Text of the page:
Stay Sharp This Spring with Rimfire Rifle Training
Where it’s legal to hunt with a rifle, hunters can achieve some incredible accuracy at impressive ranges. When compared to bows, shotguns, or even muzzleloaders, there’s really no competition. But unless you have a lot of spare time, some extra cash sitting around, and a decent shooting range close by, it can be tough to practice with a centerfire rifle throughout the rest of the year. Many hunters only break it out shortly before opening day to make sure it’s still on target. Have you ever thought about rimfire rifle training to improve your rifle shooting skills? If not, there are several reasons why you should consider it and some simple rifle shooting drills you could try this spring and summer.
Why Rimfire Rifle Training?
But first, why would you train with a rimfire rifle if your ultimate goal is to get better with a centerfire rifle? Wouldn’t it make more sense to just practice with your actual big game gun instead? Depending on your own situation, maybe or maybe not. Besides the actual mode of firing, there’s not a lot of difference between the actual shooting skills between the two rifle options.
- You still rely on the basic processes – steady breathing, holding still, and gently squeezing the trigger. You also learn how to avoid target panic when you’re looking through the crosshairs with scoped rimfire rifles.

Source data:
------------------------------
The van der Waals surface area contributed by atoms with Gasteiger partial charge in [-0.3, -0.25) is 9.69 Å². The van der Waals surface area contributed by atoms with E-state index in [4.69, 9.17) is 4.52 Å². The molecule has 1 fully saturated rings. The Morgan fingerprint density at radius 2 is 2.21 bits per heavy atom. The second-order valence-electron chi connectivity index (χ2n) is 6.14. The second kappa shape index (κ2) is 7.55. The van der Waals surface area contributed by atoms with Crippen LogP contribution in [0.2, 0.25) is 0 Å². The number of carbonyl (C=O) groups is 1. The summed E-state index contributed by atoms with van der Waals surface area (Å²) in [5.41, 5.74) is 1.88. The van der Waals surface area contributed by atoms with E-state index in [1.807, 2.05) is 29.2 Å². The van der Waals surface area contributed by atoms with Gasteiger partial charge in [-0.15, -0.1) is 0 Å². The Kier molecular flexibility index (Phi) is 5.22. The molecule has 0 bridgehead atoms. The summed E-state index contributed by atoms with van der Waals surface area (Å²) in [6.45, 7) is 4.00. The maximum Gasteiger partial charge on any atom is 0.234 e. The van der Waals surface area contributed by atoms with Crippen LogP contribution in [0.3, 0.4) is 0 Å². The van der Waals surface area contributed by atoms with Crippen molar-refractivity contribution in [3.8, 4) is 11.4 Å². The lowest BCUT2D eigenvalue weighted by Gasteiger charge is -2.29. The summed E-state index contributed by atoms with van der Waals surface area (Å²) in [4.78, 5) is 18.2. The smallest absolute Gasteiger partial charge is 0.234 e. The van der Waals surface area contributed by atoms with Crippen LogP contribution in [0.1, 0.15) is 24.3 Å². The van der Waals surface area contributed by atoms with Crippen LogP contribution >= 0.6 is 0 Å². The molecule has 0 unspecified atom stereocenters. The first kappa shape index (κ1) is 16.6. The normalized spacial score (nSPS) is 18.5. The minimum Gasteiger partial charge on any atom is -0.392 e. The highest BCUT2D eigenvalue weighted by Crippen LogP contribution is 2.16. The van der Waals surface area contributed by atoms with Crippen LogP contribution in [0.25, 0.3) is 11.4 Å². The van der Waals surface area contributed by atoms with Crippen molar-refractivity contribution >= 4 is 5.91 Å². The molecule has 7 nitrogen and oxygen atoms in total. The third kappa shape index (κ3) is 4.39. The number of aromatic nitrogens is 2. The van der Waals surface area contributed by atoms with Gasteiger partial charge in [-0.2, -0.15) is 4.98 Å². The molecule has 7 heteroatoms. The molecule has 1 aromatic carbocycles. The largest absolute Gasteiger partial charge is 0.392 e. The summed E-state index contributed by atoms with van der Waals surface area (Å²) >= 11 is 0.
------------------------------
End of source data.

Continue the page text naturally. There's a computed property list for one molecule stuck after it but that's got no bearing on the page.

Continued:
- Rimfire rifles produce significantly less recoil and noise than a big game hunting centerfire rifle, which just makes it easier on the shoulder and ears, and helps you to avoid any kind of learned flinching behavior that will hurt your accuracy later on.
- In addition, the ammunition for a .22 rifle, for example, is a lot cheaper than that for a .270 rifle. When you look at practicing every week from now until hunting season, that can really add up. Ultimately, that also means you can stretch your shooting budget further.
- As another bonus, becoming proficient at using a rimfire rifle (like a classic Ruger 10/22) can help you once small game seasons open again in the fall. What can you hunt with a 22 long rifle? Squirrels and rabbits both immediately come to mind, but you might even be able to take game birds, varmint animals, and even feral hogs with the right shot placement.